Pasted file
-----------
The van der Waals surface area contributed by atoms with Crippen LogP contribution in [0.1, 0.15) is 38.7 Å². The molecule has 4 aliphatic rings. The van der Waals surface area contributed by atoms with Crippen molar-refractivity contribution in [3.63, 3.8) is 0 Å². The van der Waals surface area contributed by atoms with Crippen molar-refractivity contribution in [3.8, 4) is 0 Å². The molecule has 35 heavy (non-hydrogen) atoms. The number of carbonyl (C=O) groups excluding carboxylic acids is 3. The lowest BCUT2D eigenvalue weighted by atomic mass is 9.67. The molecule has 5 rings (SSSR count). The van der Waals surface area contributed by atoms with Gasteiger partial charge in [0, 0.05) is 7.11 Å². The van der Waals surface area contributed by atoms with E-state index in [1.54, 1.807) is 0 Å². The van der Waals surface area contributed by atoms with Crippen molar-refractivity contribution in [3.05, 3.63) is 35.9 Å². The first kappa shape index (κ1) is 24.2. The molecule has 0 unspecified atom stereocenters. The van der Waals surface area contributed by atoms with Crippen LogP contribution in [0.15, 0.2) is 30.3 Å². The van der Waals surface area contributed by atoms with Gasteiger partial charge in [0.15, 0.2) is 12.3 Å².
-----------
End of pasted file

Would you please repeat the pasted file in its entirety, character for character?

The van der Waals surface area contributed by atoms with Crippen LogP contribution in [0.1, 0.15) is 38.7 Å². The molecule has 4 aliphatic rings. The van der Waals surface area contributed by atoms with Crippen molar-refractivity contribution in [3.63, 3.8) is 0 Å². The van der Waals surface area contributed by atoms with Crippen molar-refractivity contribution in [3.8, 4) is 0 Å². The molecule has 35 heavy (non-hydrogen) atoms. The number of carbonyl (C=O) groups excluding carboxylic acids is 3. The lowest BCUT2D eigenvalue weighted by atomic mass is 9.67. The molecule has 5 rings (SSSR count). The van der Waals surface area contributed by atoms with Gasteiger partial charge in [0, 0.05) is 7.11 Å². The van der Waals surface area contributed by atoms with E-state index in [1.54, 1.807) is 0 Å². The van der Waals surface area contributed by atoms with Crippen molar-refractivity contribution in [3.05, 3.63) is 35.9 Å². The first kappa shape index (κ1) is 24.2. The molecule has 0 unspecified atom stereocenters. The van der Waals surface area contributed by atoms with Crippen LogP contribution in [0.15, 0.2) is 30.3 Å². The van der Waals surface area contributed by atoms with Gasteiger partial charge in [0.15, 0.2) is 12.3 Å².